1)By the standards of most Christians, I would be considered an atheist. I don’t consider myself one, in part because I have found most people who refer to themselves on the internet (in real life, it almost never comes up) as such to be quite narrow-minded, judgemental, and quite frankly, not that well informed about the subject of religion (and many other subjects besides). Also because when they get power, atheists tend not to behave so well, borrowing much from their theist enemies, which would be funny if it didn’t involve so much death and torture. I feel the same way about Christians who have that type of personality and approach to belief, and lots of them do. I look at the person, much more than the ideology, because I believe personalities matter more than belief systems. I do not believe all or most people who don’t believe in God are bad. Nor do I believe they are any smarter, on average than theists. Many who leave Christianity and similar faiths, as you must know, simply switch over to more personal but equally non-empirical belief systems.

            2)I didn’t use the word atheist in my post. You inferred a hell of a lot from very little, which would imply I hit a nerve.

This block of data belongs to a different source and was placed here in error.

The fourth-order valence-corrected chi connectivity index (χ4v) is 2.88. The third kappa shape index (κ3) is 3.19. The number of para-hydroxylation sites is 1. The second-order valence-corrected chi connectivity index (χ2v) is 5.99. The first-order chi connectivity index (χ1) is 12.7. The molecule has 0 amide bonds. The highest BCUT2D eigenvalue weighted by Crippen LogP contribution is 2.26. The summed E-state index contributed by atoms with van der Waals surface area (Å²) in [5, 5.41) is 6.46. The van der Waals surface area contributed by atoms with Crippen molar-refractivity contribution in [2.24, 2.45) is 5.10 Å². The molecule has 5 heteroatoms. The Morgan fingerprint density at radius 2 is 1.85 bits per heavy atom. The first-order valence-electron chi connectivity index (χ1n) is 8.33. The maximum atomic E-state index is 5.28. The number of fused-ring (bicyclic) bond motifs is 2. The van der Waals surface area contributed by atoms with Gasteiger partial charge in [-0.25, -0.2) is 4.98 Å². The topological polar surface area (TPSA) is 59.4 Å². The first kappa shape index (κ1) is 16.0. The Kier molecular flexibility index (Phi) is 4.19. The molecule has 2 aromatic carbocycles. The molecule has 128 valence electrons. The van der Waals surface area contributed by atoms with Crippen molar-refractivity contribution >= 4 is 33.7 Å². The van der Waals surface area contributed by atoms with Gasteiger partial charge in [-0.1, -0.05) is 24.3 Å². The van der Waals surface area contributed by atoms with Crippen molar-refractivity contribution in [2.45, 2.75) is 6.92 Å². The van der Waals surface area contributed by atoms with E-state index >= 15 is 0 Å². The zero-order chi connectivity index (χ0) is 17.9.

3)It is a fact–as I know from my own experience–that people who don’t believe in God often still cherish the idea of hell for those they hate. And that, as Bart is making clear, is because hell isn’t a specifically Christian idea, and Jesus probably never believed in it. It was adopted from outside sources after the majority of Christians were of pagan heritage. Impossible to say who came up with it first.

            4)Since I continue to believe anonymous downvotes–or even downvotes with a name attached to them–are a rather unsatisfactory way of taking revenge on people who say something you don’t want to hear–I shall turn the other cheek. I don’t upvote much either, but since we are limited to three posts a day, I do sometimes make use of them to express agreement. Disagreement is more complex (what precisely are you dissenting from?), and just saying “I didn’t like that” doesn’t really say anything at all.